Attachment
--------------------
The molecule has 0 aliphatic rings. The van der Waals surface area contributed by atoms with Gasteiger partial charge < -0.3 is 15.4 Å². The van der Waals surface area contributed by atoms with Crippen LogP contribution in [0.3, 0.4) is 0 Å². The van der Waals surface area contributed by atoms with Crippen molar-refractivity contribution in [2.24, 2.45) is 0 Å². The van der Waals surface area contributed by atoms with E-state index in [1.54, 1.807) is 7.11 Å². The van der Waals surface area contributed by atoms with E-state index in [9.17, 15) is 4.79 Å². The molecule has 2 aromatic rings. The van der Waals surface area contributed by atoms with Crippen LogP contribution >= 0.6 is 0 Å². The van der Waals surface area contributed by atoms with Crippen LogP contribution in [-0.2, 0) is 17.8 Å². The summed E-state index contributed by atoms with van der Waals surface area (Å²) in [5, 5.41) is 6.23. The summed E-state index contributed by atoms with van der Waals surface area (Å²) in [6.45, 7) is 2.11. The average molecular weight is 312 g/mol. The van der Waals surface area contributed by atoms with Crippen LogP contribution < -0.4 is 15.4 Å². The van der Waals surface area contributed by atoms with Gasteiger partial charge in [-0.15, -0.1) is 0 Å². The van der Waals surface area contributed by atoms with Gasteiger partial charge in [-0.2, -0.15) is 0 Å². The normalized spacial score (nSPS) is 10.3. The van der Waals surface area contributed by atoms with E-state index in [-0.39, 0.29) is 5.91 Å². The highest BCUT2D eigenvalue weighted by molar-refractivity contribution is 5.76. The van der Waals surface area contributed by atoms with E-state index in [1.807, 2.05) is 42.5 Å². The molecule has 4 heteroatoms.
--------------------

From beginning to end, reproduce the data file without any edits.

The molecule has 0 aliphatic rings. The van der Waals surface area contributed by atoms with Gasteiger partial charge < -0.3 is 15.4 Å². The van der Waals surface area contributed by atoms with Crippen LogP contribution in [0.3, 0.4) is 0 Å². The van der Waals surface area contributed by atoms with Crippen molar-refractivity contribution in [2.24, 2.45) is 0 Å². The van der Waals surface area contributed by atoms with E-state index in [1.54, 1.807) is 7.11 Å². The van der Waals surface area contributed by atoms with E-state index in [9.17, 15) is 4.79 Å². The molecule has 2 aromatic rings. The van der Waals surface area contributed by atoms with Crippen LogP contribution >= 0.6 is 0 Å². The van der Waals surface area contributed by atoms with Crippen LogP contribution in [-0.2, 0) is 17.8 Å². The summed E-state index contributed by atoms with van der Waals surface area (Å²) in [5, 5.41) is 6.23. The summed E-state index contributed by atoms with van der Waals surface area (Å²) in [6.45, 7) is 2.11. The average molecular weight is 312 g/mol. The van der Waals surface area contributed by atoms with Crippen LogP contribution < -0.4 is 15.4 Å². The van der Waals surface area contributed by atoms with Gasteiger partial charge in [-0.15, -0.1) is 0 Å². The van der Waals surface area contributed by atoms with Gasteiger partial charge in [-0.2, -0.15) is 0 Å². The normalized spacial score (nSPS) is 10.3. The van der Waals surface area contributed by atoms with E-state index in [-0.39, 0.29) is 5.91 Å². The highest BCUT2D eigenvalue weighted by molar-refractivity contribution is 5.76. The van der Waals surface area contributed by atoms with E-state index in [1.807, 2.05) is 42.5 Å². The molecule has 4 heteroatoms.